Saturday, April 04, 2015

British Museum to open major new gallery dedicated to the culture of the Islamic world in wake of Isis militants destroying historical sites in Middle East

  • New permanent exhibition will open in the heart of the museum in 2018
  • Will showcase artifacts from the beginning of Islam to the 16th century
  • 'Generous' donation from Malaysian fund enabled museum to create space
  • Comes as artifacts in the Middle East come under threat from extremists
The British Museum has announced it is to open a major new gallery dedicated to the Islamic world in the wake of fundamentalists destroying historical sites across the Middle East.
The museum revealed it will open the new Albukhary Foundation Gallery of the Islamic World at the end of October 2018, which will bring together a collection showcasing ceramics, jewellery and paintings - some of which are not currently on display.
The decision to open the new space, which will be created in two unused galleries on the first floor at the heart of the world-famous museum, comes at a particularly sensitive time for Islamic art and heritage.
In recent years, it has come under threat from fundamentalists - with pictures of ISIS militants destroying some of the religion's most important historical sites shocking the world.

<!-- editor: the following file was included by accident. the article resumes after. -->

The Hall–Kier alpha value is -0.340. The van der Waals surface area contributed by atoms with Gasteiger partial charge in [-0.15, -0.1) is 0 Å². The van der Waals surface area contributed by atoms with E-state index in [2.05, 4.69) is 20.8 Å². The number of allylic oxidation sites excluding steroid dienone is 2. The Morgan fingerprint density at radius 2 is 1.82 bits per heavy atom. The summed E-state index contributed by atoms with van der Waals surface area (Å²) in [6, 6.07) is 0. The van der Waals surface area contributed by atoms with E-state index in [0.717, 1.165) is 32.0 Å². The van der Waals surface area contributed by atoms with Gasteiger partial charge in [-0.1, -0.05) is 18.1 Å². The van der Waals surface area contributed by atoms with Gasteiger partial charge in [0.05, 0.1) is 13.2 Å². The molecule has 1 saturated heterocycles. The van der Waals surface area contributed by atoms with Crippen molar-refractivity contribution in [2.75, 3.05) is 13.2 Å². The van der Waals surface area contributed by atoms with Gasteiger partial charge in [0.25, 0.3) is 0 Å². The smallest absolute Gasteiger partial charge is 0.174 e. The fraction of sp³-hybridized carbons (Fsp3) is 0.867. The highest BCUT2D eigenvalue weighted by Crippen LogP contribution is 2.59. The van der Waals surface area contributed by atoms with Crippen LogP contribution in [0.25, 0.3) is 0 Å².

In February, thugs used power drills and sledgehammers to smash invaluable ancient items which were housed in a museum in Mosul, while this month they destroyed 3,000-year-old Nimrud and 2,000-year old Hatra - both Unesco world heritage sites.

Two years earlier, extremists linked to Al Qaeda torched the £16-million Ahmed Baba Institute, home to some 20,000 ancient documents on culture, science and geography, in Timbuktu.

The destruction - the most recent of which was described as a 'war crime' by U.N. Secretary General Ban Ki Moon -  has left experts and history lovers heartbroken. 

The project's lead curator Venetia Porter told the Evening Standard: 'What’s been destroyed in Iraq belongs to all of us.' 

Ms Porter told the London newspaper the new, permanent space will provide a contrast to the modern Middle Eastern art collection the museum has been building up for a couple of years. 

The first of the two gallery spaces will look at the region from the beginning of Islam to about 1500, highlighting the arts of the great medieval dynasties.

The second will focus on objects representing the pinnacle of creativity under the three major dynasties that dominated the Islamic world from the 16th century: the Ottomans, Safavids and Mughals.  

Both promise to 'radically' redisplay the museum's important collections, using dark areas to show off light-sensitive materials which can currently not be displayed. 

But the gallery will also look at the importance of the role of non-Muslim communities on impacting history.

'This new gallery we hope will enable people to look at the cultures of Islam from Spain to China in a deep and different way,' said Ms Porter. 

When the space opens, it will be the first new permanent gallery created in almost a decade - thanks to a 'generous' donation from the Malaysia-based Albukhary Foundation.

Neil MacGregor, director of the British Museum, said: 'This generous gift from The Albukhary Foundation makes it possible for us to completely redisplay one of the world's most important Islamic collections. 

'These new galleries will allow us to present our collection in the context of world cultures exploring the history, complexity and diversity of Islamic cultures across the world from Sub Saharan Africa to Malaysia and Indonesia.'

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